Inactive, abandoned or old waste sites are handled under EPA's Superfund program. The Superfund program manages a large pot of money used to clean up these old sites. 1n 1989, the EPA estimated that there were over 31,500 sites in the United States containing potentially hazardous waste, with this number increasing at a rate of 2,500 per year. By July 1989, EPA had placed 1,224 sites on a priority cleanup list because of their threat to nearby populations and the priority list is growing at a rate of about 180 per year. By mid 1989, EPA had spent 4.5 billion to start cleanups at 257 priority sites, but only 50 sites had been cleaned and 27 declared clean enough to be removed from the list. EPA estimates that the agency can only clean up about 25 to 30 cleanups a year. At that rate, it would take 41 to 50 years to clean up the 1,224 priority sites listed in 1989. The Office of Technology Assessment estimates that the final list may contain 10,000 sites, with cleanup costs amounting to as much as $300 billion over the next 50 years.
Once the hazardous wastes are deposited in or on the land, engineered control and treatment technologies are the only available option to control the pollution potential. Hazardous wastes can be stabilized, neutralized, or in some other fashion rendered less hazardous. In some cases, the waste are pumped out of the ground and then treated, usually by high temperature incineration.
There are, however, a couple of other options. One is to not use or generate a hazardous chemical to begin with, thereby eliminating the need for disposal. This is referred to as pollution prevention. The concept of a proactive pollution prevention program provides the greatest potential to reduce the impact of society on our limited land and natural resources. Such programs can result in substantial waste stream reduction, health and environmental protection, and cost savings by cutting raw material losses, lowering pollution control costs, and reducing future liability.
Another option is for the generator of hazardous waste or chemicals to transfer their waste or chemical to a facility that uses the material as in input into their processes. This type of approach, which is usually accomplished by a hazardous waste clearinghouse is part of a new movement referred to as industrial ecology. Industrial ecology seeks to have industrial systems mimic natural biological systems in which materials flow between different organisms and no waste is generated or requires disposal.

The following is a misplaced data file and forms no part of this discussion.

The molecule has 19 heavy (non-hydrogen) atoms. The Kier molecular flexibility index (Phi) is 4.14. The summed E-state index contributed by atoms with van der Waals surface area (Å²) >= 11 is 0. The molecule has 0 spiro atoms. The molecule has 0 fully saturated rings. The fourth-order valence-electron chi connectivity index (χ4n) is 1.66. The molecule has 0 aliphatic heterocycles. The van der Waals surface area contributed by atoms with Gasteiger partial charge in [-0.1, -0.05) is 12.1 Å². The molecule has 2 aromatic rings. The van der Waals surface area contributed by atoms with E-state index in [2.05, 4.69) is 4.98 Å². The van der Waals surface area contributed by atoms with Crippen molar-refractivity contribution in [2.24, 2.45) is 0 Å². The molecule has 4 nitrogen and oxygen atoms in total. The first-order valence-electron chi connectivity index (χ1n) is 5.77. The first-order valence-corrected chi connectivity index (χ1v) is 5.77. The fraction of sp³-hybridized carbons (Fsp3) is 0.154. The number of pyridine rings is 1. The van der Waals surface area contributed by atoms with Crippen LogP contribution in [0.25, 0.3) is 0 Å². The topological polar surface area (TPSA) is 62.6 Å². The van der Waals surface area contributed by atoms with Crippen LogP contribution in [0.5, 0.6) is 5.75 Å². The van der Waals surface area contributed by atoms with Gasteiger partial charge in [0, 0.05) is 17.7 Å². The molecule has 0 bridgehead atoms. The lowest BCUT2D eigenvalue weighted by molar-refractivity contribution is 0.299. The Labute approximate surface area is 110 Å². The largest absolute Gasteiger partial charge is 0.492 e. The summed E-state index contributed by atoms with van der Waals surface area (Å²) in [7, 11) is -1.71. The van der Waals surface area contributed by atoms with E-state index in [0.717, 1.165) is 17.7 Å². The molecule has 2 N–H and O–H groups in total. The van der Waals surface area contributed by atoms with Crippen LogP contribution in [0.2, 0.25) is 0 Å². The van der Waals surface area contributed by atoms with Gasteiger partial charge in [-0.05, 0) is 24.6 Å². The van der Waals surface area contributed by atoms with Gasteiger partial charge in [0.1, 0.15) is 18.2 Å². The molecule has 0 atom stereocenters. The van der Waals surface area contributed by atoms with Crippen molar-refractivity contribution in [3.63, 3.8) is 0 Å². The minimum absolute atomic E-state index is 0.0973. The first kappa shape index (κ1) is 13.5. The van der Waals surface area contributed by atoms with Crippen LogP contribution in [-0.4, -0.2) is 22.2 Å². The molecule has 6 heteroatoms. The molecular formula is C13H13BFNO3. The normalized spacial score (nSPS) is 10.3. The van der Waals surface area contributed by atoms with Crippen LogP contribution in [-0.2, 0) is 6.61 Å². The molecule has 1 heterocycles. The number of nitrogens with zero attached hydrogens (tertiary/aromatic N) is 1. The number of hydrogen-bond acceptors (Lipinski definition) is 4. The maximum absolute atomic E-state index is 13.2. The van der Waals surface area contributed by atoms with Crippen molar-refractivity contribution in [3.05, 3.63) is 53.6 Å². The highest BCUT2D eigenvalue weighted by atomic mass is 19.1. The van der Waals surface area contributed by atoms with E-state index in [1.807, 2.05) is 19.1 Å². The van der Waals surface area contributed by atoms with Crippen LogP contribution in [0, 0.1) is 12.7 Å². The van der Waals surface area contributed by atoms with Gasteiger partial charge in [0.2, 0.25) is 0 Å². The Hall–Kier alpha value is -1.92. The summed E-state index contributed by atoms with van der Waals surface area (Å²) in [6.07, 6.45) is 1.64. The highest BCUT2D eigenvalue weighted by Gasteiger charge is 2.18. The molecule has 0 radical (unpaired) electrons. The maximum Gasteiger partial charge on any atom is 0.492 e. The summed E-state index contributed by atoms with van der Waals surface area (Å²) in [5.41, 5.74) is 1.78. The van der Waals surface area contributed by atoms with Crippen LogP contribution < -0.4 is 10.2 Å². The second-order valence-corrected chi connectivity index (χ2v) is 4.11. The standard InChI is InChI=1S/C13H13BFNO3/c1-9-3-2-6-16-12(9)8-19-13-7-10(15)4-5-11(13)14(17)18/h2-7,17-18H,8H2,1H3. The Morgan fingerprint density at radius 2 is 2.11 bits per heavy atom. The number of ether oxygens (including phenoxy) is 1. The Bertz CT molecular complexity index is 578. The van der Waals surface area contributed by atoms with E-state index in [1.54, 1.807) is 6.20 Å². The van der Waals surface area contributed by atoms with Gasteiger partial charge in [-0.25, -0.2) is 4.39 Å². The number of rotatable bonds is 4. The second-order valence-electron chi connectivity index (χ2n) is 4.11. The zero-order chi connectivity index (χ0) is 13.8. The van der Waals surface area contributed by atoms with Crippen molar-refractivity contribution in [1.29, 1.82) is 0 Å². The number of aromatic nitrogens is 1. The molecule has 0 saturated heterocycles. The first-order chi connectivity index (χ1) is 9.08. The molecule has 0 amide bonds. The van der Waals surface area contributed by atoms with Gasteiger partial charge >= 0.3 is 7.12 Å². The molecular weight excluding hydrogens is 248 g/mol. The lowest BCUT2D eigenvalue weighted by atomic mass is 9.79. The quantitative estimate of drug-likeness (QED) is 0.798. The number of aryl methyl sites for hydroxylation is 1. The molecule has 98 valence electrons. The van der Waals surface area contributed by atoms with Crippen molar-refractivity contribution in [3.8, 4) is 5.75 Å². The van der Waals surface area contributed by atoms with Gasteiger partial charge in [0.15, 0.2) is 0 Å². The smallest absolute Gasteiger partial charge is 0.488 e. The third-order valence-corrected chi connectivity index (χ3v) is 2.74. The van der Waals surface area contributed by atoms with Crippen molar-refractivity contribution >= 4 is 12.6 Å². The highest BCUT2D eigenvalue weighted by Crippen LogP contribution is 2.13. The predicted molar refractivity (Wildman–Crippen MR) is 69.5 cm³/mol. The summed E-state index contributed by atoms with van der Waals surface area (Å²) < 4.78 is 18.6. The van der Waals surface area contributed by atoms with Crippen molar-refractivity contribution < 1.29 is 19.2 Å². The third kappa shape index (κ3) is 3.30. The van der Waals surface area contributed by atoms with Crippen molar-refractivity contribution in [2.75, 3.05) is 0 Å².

Prior to the late 1980's there was a booming international trade in hazardous waste. Poor countries were accepting hazardous materials and waste from industrialized countries for hard currency. Rather than deal with existing environmental regulation in their own country, many companies were only too happy to export their hazardous waste. This practice has been curtailed thanks to an international treaty, signed in 1989, to control export of hazardous waste. This treaty specified that the government in the recipient country must give permission for the waste to be imported into their country. Further, in 1994, the countries that make up the OECD agreed to stop dumping their wastes in poor countries. The ban on exports for burial and incineration of hazardous waste was made effective immediately and hazardous waste exports for recycling became illegal as of 12/31/97.
II. Chemicals – Case Study – Chloroflourocarbons
From the week seven notes, we learned that the homosphere, or lower atmosphere, is divided into three layers. The troposphere, closest to the earth, is where daily weather phenomenon occurs and where air pollution and acid rain is distributed. The second layer out is the stratosphere. The stratosphere sits some 11 to 30 miles from the earth’s surface. As 90% of the gas molecules in the atmosphere are within the first ten miles, the air in the stratosphere is very thin.
Despite the thinness of the stratosphere, however, there is one gas located there which performs a critical function to life on earth. The gas is ozone, or O3. Ozone filters ultraviolet radiation from the sun. Various forms of energy have different wavelengths. The wavelength of light energy, for example, is shorter than that of heat energy. Ultraviolet, or UV, energy has a wavelength that is shorter than light energy. Even UV energy itself is divided into three types, based on wavelength with UVC being the shortest, UVA the longest and UVB in the middle.